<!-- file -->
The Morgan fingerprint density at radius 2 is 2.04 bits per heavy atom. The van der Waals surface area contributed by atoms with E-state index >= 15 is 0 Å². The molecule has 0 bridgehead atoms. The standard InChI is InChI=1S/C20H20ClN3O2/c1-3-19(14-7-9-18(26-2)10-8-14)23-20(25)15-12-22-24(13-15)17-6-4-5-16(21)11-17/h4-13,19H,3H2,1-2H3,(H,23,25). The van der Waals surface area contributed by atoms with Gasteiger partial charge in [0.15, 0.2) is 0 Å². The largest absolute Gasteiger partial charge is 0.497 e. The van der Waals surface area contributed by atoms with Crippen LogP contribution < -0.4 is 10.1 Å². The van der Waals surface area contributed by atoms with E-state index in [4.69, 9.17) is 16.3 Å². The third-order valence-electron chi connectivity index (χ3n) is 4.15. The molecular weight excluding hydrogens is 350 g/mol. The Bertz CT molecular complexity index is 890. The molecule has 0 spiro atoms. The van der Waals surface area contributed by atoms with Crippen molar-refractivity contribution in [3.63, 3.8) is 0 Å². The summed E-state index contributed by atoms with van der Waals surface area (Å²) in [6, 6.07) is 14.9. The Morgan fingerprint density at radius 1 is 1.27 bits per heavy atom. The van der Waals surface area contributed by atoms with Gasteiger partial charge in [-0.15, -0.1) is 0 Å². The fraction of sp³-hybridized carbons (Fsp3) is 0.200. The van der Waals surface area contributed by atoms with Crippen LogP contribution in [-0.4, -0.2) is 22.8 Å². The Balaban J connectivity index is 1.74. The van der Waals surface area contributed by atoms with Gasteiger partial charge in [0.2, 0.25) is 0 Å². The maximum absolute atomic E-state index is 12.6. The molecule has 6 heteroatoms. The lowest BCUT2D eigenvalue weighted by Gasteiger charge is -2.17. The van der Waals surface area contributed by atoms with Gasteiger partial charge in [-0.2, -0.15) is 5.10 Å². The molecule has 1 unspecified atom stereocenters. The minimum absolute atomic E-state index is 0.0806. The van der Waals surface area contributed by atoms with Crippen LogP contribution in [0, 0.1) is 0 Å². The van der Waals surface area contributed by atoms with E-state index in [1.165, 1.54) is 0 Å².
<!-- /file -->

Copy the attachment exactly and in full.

The Morgan fingerprint density at radius 2 is 2.04 bits per heavy atom. The van der Waals surface area contributed by atoms with E-state index >= 15 is 0 Å². The molecule has 0 bridgehead atoms. The standard InChI is InChI=1S/C20H20ClN3O2/c1-3-19(14-7-9-18(26-2)10-8-14)23-20(25)15-12-22-24(13-15)17-6-4-5-16(21)11-17/h4-13,19H,3H2,1-2H3,(H,23,25). The van der Waals surface area contributed by atoms with Gasteiger partial charge in [0.15, 0.2) is 0 Å². The largest absolute Gasteiger partial charge is 0.497 e. The van der Waals surface area contributed by atoms with Crippen LogP contribution < -0.4 is 10.1 Å². The van der Waals surface area contributed by atoms with E-state index in [4.69, 9.17) is 16.3 Å². The third-order valence-electron chi connectivity index (χ3n) is 4.15. The molecular weight excluding hydrogens is 350 g/mol. The Bertz CT molecular complexity index is 890. The molecule has 0 spiro atoms. The van der Waals surface area contributed by atoms with Crippen molar-refractivity contribution in [3.63, 3.8) is 0 Å². The summed E-state index contributed by atoms with van der Waals surface area (Å²) in [6, 6.07) is 14.9. The Morgan fingerprint density at radius 1 is 1.27 bits per heavy atom. The van der Waals surface area contributed by atoms with Gasteiger partial charge in [-0.15, -0.1) is 0 Å². The fraction of sp³-hybridized carbons (Fsp3) is 0.200. The van der Waals surface area contributed by atoms with Crippen LogP contribution in [-0.4, -0.2) is 22.8 Å². The Balaban J connectivity index is 1.74. The van der Waals surface area contributed by atoms with Gasteiger partial charge in [0.2, 0.25) is 0 Å². The maximum absolute atomic E-state index is 12.6. The molecule has 6 heteroatoms. The lowest BCUT2D eigenvalue weighted by Gasteiger charge is -2.17. The van der Waals surface area contributed by atoms with Gasteiger partial charge in [-0.2, -0.15) is 5.10 Å². The molecule has 1 unspecified atom stereocenters. The minimum absolute atomic E-state index is 0.0806. The van der Waals surface area contributed by atoms with Crippen LogP contribution in [0, 0.1) is 0 Å². The van der Waals surface area contributed by atoms with E-state index in [1.165, 1.54) is 0 Å².